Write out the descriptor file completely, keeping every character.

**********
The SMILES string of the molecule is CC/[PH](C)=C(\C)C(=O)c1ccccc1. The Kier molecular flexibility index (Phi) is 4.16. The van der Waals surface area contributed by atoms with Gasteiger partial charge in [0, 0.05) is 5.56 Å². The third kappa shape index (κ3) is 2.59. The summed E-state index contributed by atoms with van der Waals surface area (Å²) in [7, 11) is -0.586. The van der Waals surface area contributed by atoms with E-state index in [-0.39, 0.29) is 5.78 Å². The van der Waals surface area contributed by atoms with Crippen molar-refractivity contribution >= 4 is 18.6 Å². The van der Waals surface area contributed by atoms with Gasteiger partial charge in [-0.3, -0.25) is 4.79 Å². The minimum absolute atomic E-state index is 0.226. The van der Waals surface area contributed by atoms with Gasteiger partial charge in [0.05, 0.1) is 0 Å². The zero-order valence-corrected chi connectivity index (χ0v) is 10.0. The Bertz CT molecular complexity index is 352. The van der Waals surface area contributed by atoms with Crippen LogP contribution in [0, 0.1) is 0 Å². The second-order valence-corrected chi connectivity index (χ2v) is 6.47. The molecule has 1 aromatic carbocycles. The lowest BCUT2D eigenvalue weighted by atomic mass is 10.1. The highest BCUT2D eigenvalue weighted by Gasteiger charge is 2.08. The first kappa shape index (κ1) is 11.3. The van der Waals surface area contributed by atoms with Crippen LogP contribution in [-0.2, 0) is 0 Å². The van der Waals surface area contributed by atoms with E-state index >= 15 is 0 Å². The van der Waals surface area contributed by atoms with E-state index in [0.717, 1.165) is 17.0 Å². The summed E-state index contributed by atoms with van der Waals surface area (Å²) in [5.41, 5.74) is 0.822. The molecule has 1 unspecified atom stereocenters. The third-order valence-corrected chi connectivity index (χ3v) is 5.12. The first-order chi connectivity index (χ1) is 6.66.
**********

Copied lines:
The SMILES string of the molecule is CC/[PH](C)=C(\C)C(=O)c1ccccc1. The Kier molecular flexibility index (Phi) is 4.16. The van der Waals surface area contributed by atoms with Gasteiger partial charge in [0, 0.05) is 5.56 Å². The third kappa shape index (κ3) is 2.59. The summed E-state index contributed by atoms with van der Waals surface area (Å²) in [7, 11) is -0.586. The van der Waals surface area contributed by atoms with E-state index in [-0.39, 0.29) is 5.78 Å². The van der Waals surface area contributed by atoms with Crippen molar-refractivity contribution >= 4 is 18.6 Å². The van der Waals surface area contributed by atoms with Gasteiger partial charge in [-0.3, -0.25) is 4.79 Å². The minimum absolute atomic E-state index is 0.226. The van der Waals surface area contributed by atoms with Gasteiger partial charge in [0.05, 0.1) is 0 Å². The zero-order valence-corrected chi connectivity index (χ0v) is 10.0. The Bertz CT molecular complexity index is 352. The van der Waals surface area contributed by atoms with Crippen LogP contribution in [0, 0.1) is 0 Å². The second-order valence-corrected chi connectivity index (χ2v) is 6.47. The molecule has 1 aromatic carbocycles. The lowest BCUT2D eigenvalue weighted by atomic mass is 10.1. The highest BCUT2D eigenvalue weighted by Gasteiger charge is 2.08. The first kappa shape index (κ1) is 11.3. The van der Waals surface area contributed by atoms with Crippen LogP contribution in [-0.2, 0) is 0 Å². The van der Waals surface area contributed by atoms with E-state index >= 15 is 0 Å². The van der Waals surface area contributed by atoms with E-state index in [0.717, 1.165) is 17.0 Å². The summed E-state index contributed by atoms with van der Waals surface area (Å²) in [5.41, 5.74) is 0.822. The molecule has 1 unspecified atom stereocenters. The third-order valence-corrected chi connectivity index (χ3v) is 5.12. The first-order chi connectivity index (χ1) is 6.66.